On a family outing to Colorado’s high country, tragedy interrupted Sarah Clemmons’ day off. Traffic stopped suddenly, baffling The Medical Center of Aurora (TMCA) nurse and mother of two. But as Clemmons quietly pulled over, a switch flipped inside of her – also known as nursing instinct – and she left the car without uttering a word and walked towards the chaotic scene.

A Chevrolet truck sat crushed, its driver trapped inside. A Jeep lay flipped on its side. Car parts and tires were strewn across the highway from the violent, five-vehicle crash that occurred just moments before.

“I walked through all of the rubble and went to the first car where there was a gentleman standing by the driver’s side,” says Clemmons, a 16-year veteran nurse at TMCA, an HCA Healthcare affiliate hospital in Denver. “He told me he was a physician and he couldn’t find the woman’s pulse. I looked at her, and I knew in my heart she was gone, but I didn’t want it to be.”

This is nursing.

Fleet of strangers come together

Seeing that the 52-year-old woman died on scene and her teenage son, who survived with minor physical injuries, were being attended to, Clemmons moved on through the commotion.

The director of nursing administration at TMCA, part of HealthONE’s network of hospitals in Denver, was one of several people unexpectedly thrown together in what many later described as an heroic effort to comfort and save the victims  ̶  many with serious injuries  ̶  in the I-70 crash near Morrison, Colorado. In addition to a number of civilians scrambling to help, grabbing anything from blankets to towels from their cars, the responding passersby that day included two surgeons, four nurses, including Clemmons, an ICU respiratory therapist and a paramedic.

“There also happened to be two construction workers who had metal cutters and fire extinguishers,” she recalled. “They were cutting off doors and dousing the area with fire retardant, as others pulled victims away from gas-leaking vehicles.”

Meanwhile, Clemmons and other medical professionals assessed victims, rendered first-aid, treated shock, and ensured them they were going to be OK.

“I just went in a circle. I was triaging them and seeing who needed what. The one I stuck with was a 16-year-old boy. He was laying down holding his pelvis and having trouble breathing. His mother was lying nearby, and his father was pacing back and forth between them.”

Yes, this too is nursing.

Nursing provides lifelong mission

Clemmons, who has been first-on-scene in three other fatal or near-fatal accidents and, as a high-schooler, lay with a civilian comforting her after her mother’s car was rear-ended by a cement truck at high speed, can’t explain what caused her to immediately leave her vehicle without a word that day. But she does know why she spent the next hour and a half taking care of accident victims, staying until the last one was transported away.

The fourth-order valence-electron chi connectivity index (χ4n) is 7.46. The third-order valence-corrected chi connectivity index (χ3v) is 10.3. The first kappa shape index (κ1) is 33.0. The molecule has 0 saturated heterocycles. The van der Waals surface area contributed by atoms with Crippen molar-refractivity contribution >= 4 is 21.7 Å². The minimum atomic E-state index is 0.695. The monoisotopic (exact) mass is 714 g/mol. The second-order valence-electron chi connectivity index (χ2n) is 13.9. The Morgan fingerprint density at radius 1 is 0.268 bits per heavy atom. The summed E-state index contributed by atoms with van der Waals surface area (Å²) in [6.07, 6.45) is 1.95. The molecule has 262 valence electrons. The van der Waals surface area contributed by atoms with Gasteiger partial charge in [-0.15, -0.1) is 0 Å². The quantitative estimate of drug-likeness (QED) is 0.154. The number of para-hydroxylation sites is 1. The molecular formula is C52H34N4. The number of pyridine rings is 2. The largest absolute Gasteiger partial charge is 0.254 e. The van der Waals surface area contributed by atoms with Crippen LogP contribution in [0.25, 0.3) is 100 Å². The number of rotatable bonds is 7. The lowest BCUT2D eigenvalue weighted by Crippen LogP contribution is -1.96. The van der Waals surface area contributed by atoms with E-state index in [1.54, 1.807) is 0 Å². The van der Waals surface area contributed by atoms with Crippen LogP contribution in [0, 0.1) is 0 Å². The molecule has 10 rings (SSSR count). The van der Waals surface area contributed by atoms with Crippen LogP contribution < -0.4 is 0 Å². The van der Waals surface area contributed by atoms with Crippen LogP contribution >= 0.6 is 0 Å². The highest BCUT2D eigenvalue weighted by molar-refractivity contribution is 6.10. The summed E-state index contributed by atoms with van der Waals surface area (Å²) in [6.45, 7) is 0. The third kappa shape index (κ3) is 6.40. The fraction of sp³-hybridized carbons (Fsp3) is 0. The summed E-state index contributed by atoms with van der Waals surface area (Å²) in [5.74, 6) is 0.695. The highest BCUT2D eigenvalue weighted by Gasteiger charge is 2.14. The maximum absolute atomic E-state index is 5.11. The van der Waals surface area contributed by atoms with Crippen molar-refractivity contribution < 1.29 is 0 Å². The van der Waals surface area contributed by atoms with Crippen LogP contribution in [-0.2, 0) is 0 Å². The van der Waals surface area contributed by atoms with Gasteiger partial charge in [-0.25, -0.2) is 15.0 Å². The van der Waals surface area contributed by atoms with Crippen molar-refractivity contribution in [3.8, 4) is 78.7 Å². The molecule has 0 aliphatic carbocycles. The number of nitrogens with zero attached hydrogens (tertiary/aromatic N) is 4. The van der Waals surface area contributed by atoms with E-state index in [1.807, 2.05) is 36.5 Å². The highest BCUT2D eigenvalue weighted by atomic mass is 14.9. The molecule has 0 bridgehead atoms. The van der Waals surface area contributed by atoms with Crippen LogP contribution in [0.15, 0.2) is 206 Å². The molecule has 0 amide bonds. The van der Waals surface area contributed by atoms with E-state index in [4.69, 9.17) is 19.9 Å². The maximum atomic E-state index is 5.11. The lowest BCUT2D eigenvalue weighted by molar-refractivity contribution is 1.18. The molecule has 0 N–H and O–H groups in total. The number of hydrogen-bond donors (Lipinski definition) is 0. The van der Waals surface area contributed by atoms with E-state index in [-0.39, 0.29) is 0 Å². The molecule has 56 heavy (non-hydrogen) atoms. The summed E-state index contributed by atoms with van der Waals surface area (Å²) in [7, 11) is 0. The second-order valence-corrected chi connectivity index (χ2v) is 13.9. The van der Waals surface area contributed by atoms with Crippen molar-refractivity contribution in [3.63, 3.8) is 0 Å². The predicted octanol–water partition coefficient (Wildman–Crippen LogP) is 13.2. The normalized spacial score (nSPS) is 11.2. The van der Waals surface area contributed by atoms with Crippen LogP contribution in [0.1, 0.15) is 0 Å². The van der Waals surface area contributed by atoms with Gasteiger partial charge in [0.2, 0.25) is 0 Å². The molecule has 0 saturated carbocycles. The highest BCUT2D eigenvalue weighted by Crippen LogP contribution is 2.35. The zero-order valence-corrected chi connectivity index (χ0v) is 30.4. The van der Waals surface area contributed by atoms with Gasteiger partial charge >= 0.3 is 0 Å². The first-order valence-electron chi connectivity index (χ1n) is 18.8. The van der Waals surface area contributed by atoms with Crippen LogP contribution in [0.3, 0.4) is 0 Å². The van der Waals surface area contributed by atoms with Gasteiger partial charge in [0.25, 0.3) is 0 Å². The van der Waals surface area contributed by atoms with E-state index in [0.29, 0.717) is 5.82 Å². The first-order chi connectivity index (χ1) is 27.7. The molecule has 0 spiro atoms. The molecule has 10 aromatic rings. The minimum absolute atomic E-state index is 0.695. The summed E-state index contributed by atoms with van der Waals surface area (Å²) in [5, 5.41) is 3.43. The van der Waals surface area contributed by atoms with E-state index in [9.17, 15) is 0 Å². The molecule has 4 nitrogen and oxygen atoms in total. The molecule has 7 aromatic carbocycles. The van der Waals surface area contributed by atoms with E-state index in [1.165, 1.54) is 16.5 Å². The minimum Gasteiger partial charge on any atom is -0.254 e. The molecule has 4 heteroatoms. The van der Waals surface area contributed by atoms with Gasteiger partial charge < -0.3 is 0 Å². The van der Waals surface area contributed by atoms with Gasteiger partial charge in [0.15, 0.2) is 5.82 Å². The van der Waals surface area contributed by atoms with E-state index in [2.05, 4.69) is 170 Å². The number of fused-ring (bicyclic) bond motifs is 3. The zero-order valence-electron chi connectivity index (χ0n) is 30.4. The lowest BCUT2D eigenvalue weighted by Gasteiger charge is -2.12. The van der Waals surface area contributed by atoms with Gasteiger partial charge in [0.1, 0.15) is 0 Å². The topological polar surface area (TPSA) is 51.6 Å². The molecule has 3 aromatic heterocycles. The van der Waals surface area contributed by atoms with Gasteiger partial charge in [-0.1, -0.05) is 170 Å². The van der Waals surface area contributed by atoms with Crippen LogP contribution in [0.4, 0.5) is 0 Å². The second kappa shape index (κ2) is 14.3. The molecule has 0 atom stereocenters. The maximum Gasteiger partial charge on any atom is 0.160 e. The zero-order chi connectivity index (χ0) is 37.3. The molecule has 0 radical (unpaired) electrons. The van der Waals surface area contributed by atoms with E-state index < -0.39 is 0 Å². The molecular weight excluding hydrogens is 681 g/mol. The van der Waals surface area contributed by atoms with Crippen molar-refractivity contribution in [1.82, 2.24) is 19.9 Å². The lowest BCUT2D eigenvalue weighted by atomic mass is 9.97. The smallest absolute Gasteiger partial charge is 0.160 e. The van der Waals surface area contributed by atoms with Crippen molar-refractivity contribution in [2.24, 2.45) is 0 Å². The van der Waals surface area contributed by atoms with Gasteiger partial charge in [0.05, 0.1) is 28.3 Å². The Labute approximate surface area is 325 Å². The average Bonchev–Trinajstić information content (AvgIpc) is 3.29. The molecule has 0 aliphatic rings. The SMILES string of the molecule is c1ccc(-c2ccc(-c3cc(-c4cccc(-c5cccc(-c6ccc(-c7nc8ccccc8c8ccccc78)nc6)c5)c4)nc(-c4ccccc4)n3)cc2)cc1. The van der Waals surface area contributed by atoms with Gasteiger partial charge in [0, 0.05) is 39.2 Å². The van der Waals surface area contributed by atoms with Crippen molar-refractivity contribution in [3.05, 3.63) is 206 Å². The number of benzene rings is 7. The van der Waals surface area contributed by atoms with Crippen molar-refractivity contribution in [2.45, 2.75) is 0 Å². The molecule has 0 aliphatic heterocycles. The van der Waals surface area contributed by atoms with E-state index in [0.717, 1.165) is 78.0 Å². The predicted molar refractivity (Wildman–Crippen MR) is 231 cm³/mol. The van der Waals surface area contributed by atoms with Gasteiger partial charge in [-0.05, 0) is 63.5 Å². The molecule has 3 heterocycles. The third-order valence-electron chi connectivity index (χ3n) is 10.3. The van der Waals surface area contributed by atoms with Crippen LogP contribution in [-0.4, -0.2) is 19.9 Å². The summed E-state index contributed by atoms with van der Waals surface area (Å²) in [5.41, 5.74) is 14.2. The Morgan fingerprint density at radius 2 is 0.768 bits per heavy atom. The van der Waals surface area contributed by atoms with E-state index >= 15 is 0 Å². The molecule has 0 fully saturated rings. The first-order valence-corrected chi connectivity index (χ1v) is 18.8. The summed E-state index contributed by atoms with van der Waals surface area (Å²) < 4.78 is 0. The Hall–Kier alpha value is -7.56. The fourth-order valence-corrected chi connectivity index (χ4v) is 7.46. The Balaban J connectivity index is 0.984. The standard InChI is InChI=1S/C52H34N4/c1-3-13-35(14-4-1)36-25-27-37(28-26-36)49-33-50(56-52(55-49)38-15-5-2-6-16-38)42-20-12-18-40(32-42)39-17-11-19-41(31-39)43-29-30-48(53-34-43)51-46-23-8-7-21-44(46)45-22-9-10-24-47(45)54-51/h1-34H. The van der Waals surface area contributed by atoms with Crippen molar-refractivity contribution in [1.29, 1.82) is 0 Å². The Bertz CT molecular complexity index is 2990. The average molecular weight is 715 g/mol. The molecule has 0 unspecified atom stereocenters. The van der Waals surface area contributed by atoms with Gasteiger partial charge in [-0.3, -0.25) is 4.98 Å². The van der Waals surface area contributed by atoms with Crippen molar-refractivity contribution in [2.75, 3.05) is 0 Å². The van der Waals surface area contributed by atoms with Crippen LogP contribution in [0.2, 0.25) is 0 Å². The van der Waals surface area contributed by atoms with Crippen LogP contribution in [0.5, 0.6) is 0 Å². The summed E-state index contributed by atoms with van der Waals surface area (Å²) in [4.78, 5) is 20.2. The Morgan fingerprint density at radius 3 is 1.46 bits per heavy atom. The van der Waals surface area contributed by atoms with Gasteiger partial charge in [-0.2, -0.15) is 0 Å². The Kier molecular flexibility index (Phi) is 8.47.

“It’s the right thing to do,” the nurse, who has served in orthopedics, oncology and trauma units, to name a few, said. “Those are my values. And I know what it feels like to be scared and alone on the side of a road, and I don’t want others to feel that way.”

“As a medical professional, those morals dig even deeper,” she continued. “It’s our mission statement, and I thoroughly believe in it. Above all else, we take care of everyone, no matter what the situation is. That’s why I do what I do every day.”

Leaving the woman who died was the hardest part, Clemmons says, fighting back tears as she recalled the memory. But there were others who needed her, including the seriously-injured teenaged boy and his parents.

“For me, it was largely about providing reassurance and validation that he was safe, that he was going to be OK,” says Clemmons, who ultimately braced the boy’s injured arm, gave him oxygen when the ambulance arrived, and helped load him onto a backboard and a gurney.

The two lives lost in that accident stings deeply, Clemmons says. She says she prays for the families of the victims and for all of the people who took time to help. Those people who rendered aid should take comfort in knowing they made a difference, she says.

“By the time the first ambulance arrived, between the people who were there, we had already prioritized and assessed everyone. We were able to tell the EMTs who needed to go first. There was a great team of strangers working together for a common goal, and we all did the best we could to save lives.”

Because this is nursing.

HCA

Sarah Clemmons, registered nurse at The Medical Center of Aurora

Sarah Clemmons, a registered nurse at HCA-affilate The Medical Center of Aurora, represents one of 81,000 plus nurses across HCA. 

Blog image courtesy of CBS 4 Denver broadcast.